Dragons’ Den: Tapping out or making your mark?

Dragons' Den

Last night’s Dragons’ Den was full of rejections, yet a particular pitch happened to make its mark on all five Dragons – but which one?

First to enter the den this week was Australian, Stuart Mason, presenting his ‘SpaTap’ invention – a portable, water-saving, silicon tap mechanism that attaches to a water bottle.

My initial reaction, like Deborah’s, was a feeling of confusion in relation to who his audience was and why they would need this product.

The mention of camping became understandable but in my view, he definitely tried to blag it with “dog walkers” – either way, he was facing a niche market.

The ‘cool’ product, as described by Sarah, was indeed that, but still didn’t take away my original feelings about the invention. When the reference to the humanitarian use was mentioned, I began to see potential likewise with the Dragons, as the thought of saving much needed water could have been revolutionary.

Unluckily for Stuart, Peter was just too smart.

Peter’s remark in reference to hygiene was a very valid point that began to drown Stuart’s hopes of an investment. His £65,000 asking price was slowly appearing to approach the plughole, as one by one, the Dragons declared themselves ‘out’.

With a mechanism that worked through the use of contact, this lead to all types of hygiene concerns and so, even though the product was sprinkled with compliments, Stuart tapped out of the den without gaining an investment.

If you thought the last pitch was slightly confusing in concept, that was nothing in comparison to the next. A smiley, confident and optimistic Faheem strolled into the den asking for a large order of £130,000 for a 10% share in his restaurant business.

I didn’t understand much from this pitch and I’m glad I wasn’t the only one. Not a single Dragon had an understanding of what the concept of the business was and I don’t even know if Faheem was completely convinced himself. An impressive 1.5 million turnover in the last year was about as good as it was going to get.

From being remarked as ‘average’ from an unimpressed Peter, Faheem’s positive approach was beginning to lose its initial flavour. Deborah became frustrated and Sarah felt she had ‘no choice’ but to declare herself ‘out’. Nick and Touker both shared the views of their fellow Dragons’ and also opted not to invest.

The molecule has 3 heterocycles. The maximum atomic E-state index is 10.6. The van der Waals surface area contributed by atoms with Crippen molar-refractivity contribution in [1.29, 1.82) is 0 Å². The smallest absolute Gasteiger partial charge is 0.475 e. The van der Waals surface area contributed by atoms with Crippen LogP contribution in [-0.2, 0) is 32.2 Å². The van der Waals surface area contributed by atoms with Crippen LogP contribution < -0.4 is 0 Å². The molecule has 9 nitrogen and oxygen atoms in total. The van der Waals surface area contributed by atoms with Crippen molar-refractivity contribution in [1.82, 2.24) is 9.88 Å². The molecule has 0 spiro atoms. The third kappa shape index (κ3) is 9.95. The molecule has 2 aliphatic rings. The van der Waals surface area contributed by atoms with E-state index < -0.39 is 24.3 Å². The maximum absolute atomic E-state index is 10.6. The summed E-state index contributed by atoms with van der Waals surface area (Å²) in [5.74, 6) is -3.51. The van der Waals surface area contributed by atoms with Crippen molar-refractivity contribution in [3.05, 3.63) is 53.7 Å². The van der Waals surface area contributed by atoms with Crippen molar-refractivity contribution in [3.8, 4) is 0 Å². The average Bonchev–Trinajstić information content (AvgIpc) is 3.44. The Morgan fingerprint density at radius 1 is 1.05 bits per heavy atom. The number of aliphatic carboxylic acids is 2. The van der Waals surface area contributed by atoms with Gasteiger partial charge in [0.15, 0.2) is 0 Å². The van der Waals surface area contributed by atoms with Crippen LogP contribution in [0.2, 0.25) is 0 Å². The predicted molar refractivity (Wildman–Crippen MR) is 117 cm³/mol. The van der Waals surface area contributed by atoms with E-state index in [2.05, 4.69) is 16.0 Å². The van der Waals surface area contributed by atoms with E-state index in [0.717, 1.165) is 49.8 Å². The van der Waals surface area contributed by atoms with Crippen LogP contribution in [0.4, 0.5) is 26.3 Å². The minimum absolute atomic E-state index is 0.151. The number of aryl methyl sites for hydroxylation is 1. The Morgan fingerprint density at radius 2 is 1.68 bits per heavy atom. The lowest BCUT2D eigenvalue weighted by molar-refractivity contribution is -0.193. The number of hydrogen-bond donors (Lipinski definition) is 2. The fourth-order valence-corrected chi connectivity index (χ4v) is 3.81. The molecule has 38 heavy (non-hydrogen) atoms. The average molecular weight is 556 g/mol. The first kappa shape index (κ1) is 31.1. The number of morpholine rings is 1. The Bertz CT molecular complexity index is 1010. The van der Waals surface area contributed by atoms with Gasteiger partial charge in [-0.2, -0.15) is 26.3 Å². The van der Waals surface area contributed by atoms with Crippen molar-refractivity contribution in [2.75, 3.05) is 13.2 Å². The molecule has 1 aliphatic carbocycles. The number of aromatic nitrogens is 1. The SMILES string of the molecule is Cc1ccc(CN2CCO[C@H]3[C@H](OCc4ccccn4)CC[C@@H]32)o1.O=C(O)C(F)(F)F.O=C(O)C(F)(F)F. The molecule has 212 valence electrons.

To follow was Ben, who pitched his invention that supposedly helps children learn to tie their shoe laces, however, the dragons were probably the worst to trial this one on.

Half of the Dragons found the invention more difficult to use than just normally tying a shoe lace, which didn’t give Ben a great deal of confidence. His ‘solving a problem that doesn’t exist’ was obviously not worth the Dragons’ money and so he failed to tie down an investment from a Dragon.

Beauty Boulevard’s Rachel and Paula were up next, presenting their long-wear lip product, ‘Glitter Lips’. Yes, the appearance was fairly striking and quite unique but now millions have seen the idea, what’s to say that bigger and more renowned beauty brands won’t copy and develop ‘Glitter Lips’?

Although the various features in Elle, Cosmopolitan, Grazia and Vogue were imposing, as well as the numerous television appearances on shows like Strictly Come Dancing and This Morning, it just wasn’t enough for the Dragons to see full potential.

The need for an ‘acquired taste’ got the Dragons questioning from a business point of view, how well the product would work within the beauty industry.

Peter’s inclusive efforts to get involved with the product by demoing a resplendent, sparkly pink colour on his lips was although quite amusing, actually proved its long-lasting effect. Entering with a sparkle, Rachel and Paula left the den empty handed, failing to dazzle the Dragons.

Partner’s Martin and Jenny were last to enter the den, pitching their ‘MarXman’. It is designed to help builders and any DIY undertakers, by allowing them to mark their drill holes easily and effectively.

I immediately imagined this would be right up Deborah’s street, especially due to her contacts in the industry and successful businesses that are currently within the same sector.

From an ideal stockist of Wickes nailed down already, the future for this invention was quite possibly a bright one. The slight shock in revelation that the couple had essentially invested most of their savings into the business (roughly £100,000) was not enough to put off any of the Dragons.

All of them offered support and expertise, in addition to an offer. After the obligatory walk to the back of the room for a ‘quick chat’, the couple decided to accept Deborah’s offer as she jumped out of her seat with a formerly contained excitement.

I think it’s clear which pitch was the only one to make an indelible mark this week.